Around twelve years ago, when phones started taking pictures (if you could call them that, with their pitifully low resolution) people weren't sure whether to call them phone cameras or camera phones. It was never a big problem, and, in any case, since the launch of the iPhone in 2007, we call them smartphones now.
But the arrival of Nokia's 41 megapixel 1020 phone might have us all scrabbling for a way to describe what is effectively a high quality camera with a phone attached. It's a surprising device, and one that showcases exactly how much technology we can put in our pockets these days.
Smartphones themselves are technological marvels. Nearly as powerful as a small laptop, with a touch interface and enough sensors to almost make them self-aware, they're powerful communicators as well. These days, they come with high definition screens. And with operating systems like the soon to be released iOS 7, Android and Windows Phone 8, smartphone user interfaces are years ahead of those found on most professional products.
So what happens when you couple all of this with a camera sensor with a huge resolution?
In comparison with professional products, not very much. But in terms of the power you can now have in your pocket, it makes a very big difference indeed.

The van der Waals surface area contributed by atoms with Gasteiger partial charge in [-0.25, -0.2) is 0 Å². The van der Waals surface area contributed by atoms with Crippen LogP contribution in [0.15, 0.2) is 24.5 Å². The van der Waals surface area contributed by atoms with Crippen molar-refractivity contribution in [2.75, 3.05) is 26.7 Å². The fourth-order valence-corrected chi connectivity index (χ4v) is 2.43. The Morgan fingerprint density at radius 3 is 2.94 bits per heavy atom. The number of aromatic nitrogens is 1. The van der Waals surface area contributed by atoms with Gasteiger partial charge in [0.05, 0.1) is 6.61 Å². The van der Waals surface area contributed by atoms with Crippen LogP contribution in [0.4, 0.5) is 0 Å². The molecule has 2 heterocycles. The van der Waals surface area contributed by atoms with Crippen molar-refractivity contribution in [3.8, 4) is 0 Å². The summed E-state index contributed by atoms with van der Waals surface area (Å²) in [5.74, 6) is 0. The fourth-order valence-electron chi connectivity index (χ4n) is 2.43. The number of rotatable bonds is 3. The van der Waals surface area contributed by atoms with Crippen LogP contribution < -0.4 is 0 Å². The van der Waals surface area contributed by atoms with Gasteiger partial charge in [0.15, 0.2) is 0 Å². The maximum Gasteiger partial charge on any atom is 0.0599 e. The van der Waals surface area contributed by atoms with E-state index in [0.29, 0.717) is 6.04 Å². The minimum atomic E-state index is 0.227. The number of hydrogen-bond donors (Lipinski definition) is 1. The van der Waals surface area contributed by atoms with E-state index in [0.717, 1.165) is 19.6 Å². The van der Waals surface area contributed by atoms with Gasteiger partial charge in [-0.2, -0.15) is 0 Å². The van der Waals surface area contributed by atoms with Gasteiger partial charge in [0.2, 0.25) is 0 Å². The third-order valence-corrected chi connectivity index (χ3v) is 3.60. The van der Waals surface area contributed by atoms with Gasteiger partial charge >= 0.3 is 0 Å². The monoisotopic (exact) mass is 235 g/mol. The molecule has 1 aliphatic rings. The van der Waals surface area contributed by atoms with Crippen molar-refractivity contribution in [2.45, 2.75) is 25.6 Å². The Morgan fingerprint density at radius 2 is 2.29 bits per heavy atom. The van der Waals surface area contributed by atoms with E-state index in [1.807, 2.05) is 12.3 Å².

So many pixels
Packing so many pixels onto a relatively small sensor (but big in Smartphone terms) is not going to give you the best low-light performance. But the idea of the 41 megapixel sensor in the Nokia 1020 is not to give you poster-sized prints, but to allow downsampling to more normal photo and video resolutions, using the information in the larger number of pixels to create a better, smaller image. The original image might be noisy, but if each downsampled pixel is the average of multiple native ones, then the final image will be much cleaner.
Digital zooming will also look better because there will be no need to interpolate beween pixels.
We're still waiting to see the first video samples from the phone but it seems likely that with what is virtually an 8K sensor to downsample 1080p from, moving images from this device will be impressive.
With Nokia putting so much effort into this phone's imaging capabilities, we wouldn't be surprised if it became a default phone for journalists and anyone who wants to capture video without having to take a bulky camera with them.
And it will be fascinating to see if any of the other phone manufacturers respond to this new class of device.